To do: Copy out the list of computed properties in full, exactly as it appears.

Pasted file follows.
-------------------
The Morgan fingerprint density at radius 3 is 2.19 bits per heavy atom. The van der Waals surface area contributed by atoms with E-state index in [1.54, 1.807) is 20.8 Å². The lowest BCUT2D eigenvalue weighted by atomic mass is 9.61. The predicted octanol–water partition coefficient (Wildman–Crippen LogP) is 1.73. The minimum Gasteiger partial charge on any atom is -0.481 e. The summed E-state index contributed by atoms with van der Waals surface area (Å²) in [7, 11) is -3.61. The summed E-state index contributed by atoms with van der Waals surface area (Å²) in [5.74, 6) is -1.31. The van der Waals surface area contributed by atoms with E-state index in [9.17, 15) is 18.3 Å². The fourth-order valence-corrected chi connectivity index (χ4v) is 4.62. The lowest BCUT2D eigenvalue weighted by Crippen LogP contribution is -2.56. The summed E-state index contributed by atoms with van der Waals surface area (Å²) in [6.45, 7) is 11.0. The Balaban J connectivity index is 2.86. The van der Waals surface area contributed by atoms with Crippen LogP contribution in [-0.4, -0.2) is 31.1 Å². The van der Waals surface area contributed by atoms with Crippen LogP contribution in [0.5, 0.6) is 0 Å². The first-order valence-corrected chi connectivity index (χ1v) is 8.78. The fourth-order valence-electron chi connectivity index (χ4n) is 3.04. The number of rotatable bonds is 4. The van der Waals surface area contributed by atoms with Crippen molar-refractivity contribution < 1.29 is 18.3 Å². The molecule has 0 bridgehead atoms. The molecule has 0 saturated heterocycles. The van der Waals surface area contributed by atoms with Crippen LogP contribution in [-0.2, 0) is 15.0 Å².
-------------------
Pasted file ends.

The Morgan fingerprint density at radius 3 is 2.19 bits per heavy atom. The van der Waals surface area contributed by atoms with E-state index in [1.54, 1.807) is 20.8 Å². The lowest BCUT2D eigenvalue weighted by atomic mass is 9.61. The predicted octanol–water partition coefficient (Wildman–Crippen LogP) is 1.73. The minimum Gasteiger partial charge on any atom is -0.481 e. The summed E-state index contributed by atoms with van der Waals surface area (Å²) in [7, 11) is -3.61. The summed E-state index contributed by atoms with van der Waals surface area (Å²) in [5.74, 6) is -1.31. The van der Waals surface area contributed by atoms with E-state index in [9.17, 15) is 18.3 Å². The fourth-order valence-corrected chi connectivity index (χ4v) is 4.62. The lowest BCUT2D eigenvalue weighted by Crippen LogP contribution is -2.56. The summed E-state index contributed by atoms with van der Waals surface area (Å²) in [6.45, 7) is 11.0. The Balaban J connectivity index is 2.86. The van der Waals surface area contributed by atoms with Crippen LogP contribution in [-0.4, -0.2) is 31.1 Å². The van der Waals surface area contributed by atoms with Crippen LogP contribution in [0.5, 0.6) is 0 Å². The first-order valence-corrected chi connectivity index (χ1v) is 8.78. The fourth-order valence-electron chi connectivity index (χ4n) is 3.04. The number of rotatable bonds is 4. The van der Waals surface area contributed by atoms with Crippen molar-refractivity contribution < 1.29 is 18.3 Å². The molecule has 0 bridgehead atoms. The molecule has 0 saturated heterocycles. The van der Waals surface area contributed by atoms with Crippen LogP contribution in [-0.2, 0) is 15.0 Å².